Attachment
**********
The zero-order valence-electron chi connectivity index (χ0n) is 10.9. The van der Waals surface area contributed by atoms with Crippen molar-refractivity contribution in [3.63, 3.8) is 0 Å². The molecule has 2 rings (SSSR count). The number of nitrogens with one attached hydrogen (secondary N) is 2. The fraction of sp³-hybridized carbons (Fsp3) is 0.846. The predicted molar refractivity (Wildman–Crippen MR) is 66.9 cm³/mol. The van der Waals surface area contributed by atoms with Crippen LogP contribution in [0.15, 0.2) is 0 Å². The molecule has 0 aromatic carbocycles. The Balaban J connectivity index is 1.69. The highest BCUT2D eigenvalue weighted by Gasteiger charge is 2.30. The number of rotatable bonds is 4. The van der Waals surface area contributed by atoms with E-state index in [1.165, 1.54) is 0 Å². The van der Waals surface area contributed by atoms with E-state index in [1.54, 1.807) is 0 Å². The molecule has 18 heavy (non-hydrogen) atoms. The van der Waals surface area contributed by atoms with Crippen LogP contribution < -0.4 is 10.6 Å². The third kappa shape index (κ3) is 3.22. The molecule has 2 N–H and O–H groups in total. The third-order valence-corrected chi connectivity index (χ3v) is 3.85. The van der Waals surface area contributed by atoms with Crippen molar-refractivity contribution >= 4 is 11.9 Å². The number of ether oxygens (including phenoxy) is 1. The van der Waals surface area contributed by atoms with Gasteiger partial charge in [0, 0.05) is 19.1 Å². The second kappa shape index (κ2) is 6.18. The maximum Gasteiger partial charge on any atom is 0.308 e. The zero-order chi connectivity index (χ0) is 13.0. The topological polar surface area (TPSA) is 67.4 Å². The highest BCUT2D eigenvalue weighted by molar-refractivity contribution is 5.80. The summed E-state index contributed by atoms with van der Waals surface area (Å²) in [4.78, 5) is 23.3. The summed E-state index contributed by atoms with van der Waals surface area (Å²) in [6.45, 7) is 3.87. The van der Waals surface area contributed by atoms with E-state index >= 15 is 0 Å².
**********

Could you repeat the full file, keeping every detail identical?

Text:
The zero-order valence-electron chi connectivity index (χ0n) is 10.9. The van der Waals surface area contributed by atoms with Crippen molar-refractivity contribution in [3.63, 3.8) is 0 Å². The molecule has 2 rings (SSSR count). The number of nitrogens with one attached hydrogen (secondary N) is 2. The fraction of sp³-hybridized carbons (Fsp3) is 0.846. The predicted molar refractivity (Wildman–Crippen MR) is 66.9 cm³/mol. The van der Waals surface area contributed by atoms with Crippen LogP contribution in [0.15, 0.2) is 0 Å². The molecule has 0 aromatic carbocycles. The Balaban J connectivity index is 1.69. The highest BCUT2D eigenvalue weighted by Gasteiger charge is 2.30. The number of rotatable bonds is 4. The van der Waals surface area contributed by atoms with E-state index in [1.165, 1.54) is 0 Å². The van der Waals surface area contributed by atoms with E-state index in [1.54, 1.807) is 0 Å². The molecule has 18 heavy (non-hydrogen) atoms. The van der Waals surface area contributed by atoms with Crippen LogP contribution < -0.4 is 10.6 Å². The third kappa shape index (κ3) is 3.22. The molecule has 2 N–H and O–H groups in total. The third-order valence-corrected chi connectivity index (χ3v) is 3.85. The van der Waals surface area contributed by atoms with Crippen molar-refractivity contribution >= 4 is 11.9 Å². The number of ether oxygens (including phenoxy) is 1. The van der Waals surface area contributed by atoms with Gasteiger partial charge in [0, 0.05) is 19.1 Å². The second kappa shape index (κ2) is 6.18. The maximum Gasteiger partial charge on any atom is 0.308 e. The zero-order chi connectivity index (χ0) is 13.0. The topological polar surface area (TPSA) is 67.4 Å². The highest BCUT2D eigenvalue weighted by molar-refractivity contribution is 5.80. The summed E-state index contributed by atoms with van der Waals surface area (Å²) in [4.78, 5) is 23.3. The summed E-state index contributed by atoms with van der Waals surface area (Å²) in [6.45, 7) is 3.87. The van der Waals surface area contributed by atoms with E-state index >= 15 is 0 Å².